And then the virus traffic detection tags the machine and tells the switch to turn off her port and we get lots of waaaaah.

dealing with viruses is your job (3, Insightful)

decora (1710862) | about a year and a half ago | (#42841197)

welcome to corporate america, you are responsible for shit you have no way to control or to fix.

just like everyone else.

those people who have to open those reports are in the same boat as you. if they dont open the report, then xyz doesnt get done, then a shit storm rolls down the hill and destroys the entire department.

Re:aaand it won't help much (1)

symbolset (646467) | about a year and a half ago | (#42841915)

Usually you get people - quite intelligent, technical, well educated and experience people - who still can't understand why you don't click on the "Stop sending this spam" link in spam, or why they can't have the "Yahoo toolbar" browser add-on installed by some app they downloaded from a some random download portal on the Internet with uncertain provenance, or the prancing horse mouse cursor. But then you have C level executives who don't understand reply-all either also.

Re:aaand it won't help much (0)

Anonymous Coward | about a year and a half ago | (#42842125)

It was kinda funny when the highest level lawyer in a company I was at hit reply all to a corporate wide e-mail tell everyone what was going on this quarter.

Re:aaand it won't help much (1)

Bearhouse (1034238) | about a year and a half ago | (#42841921)

Enable Remote Desktop on your mom's PC. It's not as insecure as people claim, if you do it right.

Re:aaand it won't help much (1)

girlintraining (1395911) | about a year and a half ago | (#42842045)

It's not just mothers that do this, I see professionals in the office doing the same thing.

It's sad you have to point it out before people can see it as sexist. The geek community here didn't used to be quite like that. There were trolls of course, but lately it's become prevalent even in otherwise perfectly good comments... :(

Re:aaand it won't help much (0)

Anonymous Coward | about a year and a half ago | (#42842645)

And you have some people who are either completely retarded or just refuse to listen.
Take this for example:

Each year we do a lifecycle to all the machines within the university libraries. This includes branch campuses and all 6 libraries on our main campus (about 2500 machines). In the past weve used Ghost (or products along those lines) but for the past 2 years for the public (student) machines we've been using IBM Tivoli Endpoint Manager (System Manager/BigFix) so not only can we push individual software updates but we can also wipe the OS and re-install remotely.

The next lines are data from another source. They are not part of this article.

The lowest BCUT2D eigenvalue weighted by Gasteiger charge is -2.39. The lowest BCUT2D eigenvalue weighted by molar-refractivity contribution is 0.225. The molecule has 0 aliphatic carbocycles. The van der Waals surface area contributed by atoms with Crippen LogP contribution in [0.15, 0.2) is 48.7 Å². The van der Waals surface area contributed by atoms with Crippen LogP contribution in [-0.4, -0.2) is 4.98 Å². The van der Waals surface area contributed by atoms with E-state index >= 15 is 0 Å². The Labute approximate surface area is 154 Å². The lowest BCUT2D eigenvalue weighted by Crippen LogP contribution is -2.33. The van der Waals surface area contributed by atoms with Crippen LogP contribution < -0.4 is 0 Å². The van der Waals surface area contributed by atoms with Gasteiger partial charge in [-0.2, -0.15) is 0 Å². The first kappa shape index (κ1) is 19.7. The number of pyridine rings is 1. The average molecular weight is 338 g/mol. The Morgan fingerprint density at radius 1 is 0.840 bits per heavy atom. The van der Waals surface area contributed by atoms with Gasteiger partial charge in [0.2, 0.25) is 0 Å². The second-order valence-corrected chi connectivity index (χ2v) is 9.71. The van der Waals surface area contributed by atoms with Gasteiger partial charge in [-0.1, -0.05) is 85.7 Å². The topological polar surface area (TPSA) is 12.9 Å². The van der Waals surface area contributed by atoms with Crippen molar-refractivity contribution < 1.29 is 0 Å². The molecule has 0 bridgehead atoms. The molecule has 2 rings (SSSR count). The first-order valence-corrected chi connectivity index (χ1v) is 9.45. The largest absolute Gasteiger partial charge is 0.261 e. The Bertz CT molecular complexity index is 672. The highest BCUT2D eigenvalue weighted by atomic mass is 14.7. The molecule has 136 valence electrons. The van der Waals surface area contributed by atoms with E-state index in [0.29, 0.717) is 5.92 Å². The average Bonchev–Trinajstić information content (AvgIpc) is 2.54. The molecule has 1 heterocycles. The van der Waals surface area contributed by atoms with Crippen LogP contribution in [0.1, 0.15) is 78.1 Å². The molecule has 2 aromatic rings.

This year we've deployed to the staff machines. There's a few sections to how this works. For the initial flash of the machine (new hardware or it hasnt been flashed with sysman yet) you use a thumb drive build key. The formats the hard drive and installs a Pre-Install windows environmen into a hidden partition on the hard drive and saves settings like IP, domain, etc.
The machine then reboots and installs windows on a partition that uses the rest of the hard drive. During this the screen is white and displays whats going on in very general terms. The user can only watch.

The fun begins when the machine reboots. It does 3 or 4 phases of installing software packages or configuring settings, rebooting after each phase. *BUT* during this procress, since its now the actual installed windows running, theres the message of "press control + alt + delete to log on" ON a gray background with a big red stop sign in the lower left of the screen and a message about not using the machine as the build procress is going on (if they do log on it messes up installs since it then tries to do so under there account which prompts for admin privilege escalation.
You wouldnt believe that some people hit ctrl+alt+del even with the screen showing and us telling them not to during that screen, wait until the normal blue bsckground (with no stop sign) is back.

Re:aaand it won't help much (1)

Anonymous Coward | about a year and a half ago | (#42840979)

that is system-wide, that allows administrators to disable the Open Anyway button for the users that can't be trusted with it. (which will be most of them)

Sure. Activate this. 10seconds to the first call of a user "ordering" you to reactivate it, because he/she need's it, 30seconds until your boss get's a call from him/her cause you refused it, 60seconds 'til the department head get's a call from his/her boss, ordering your boss to order you to reenable it.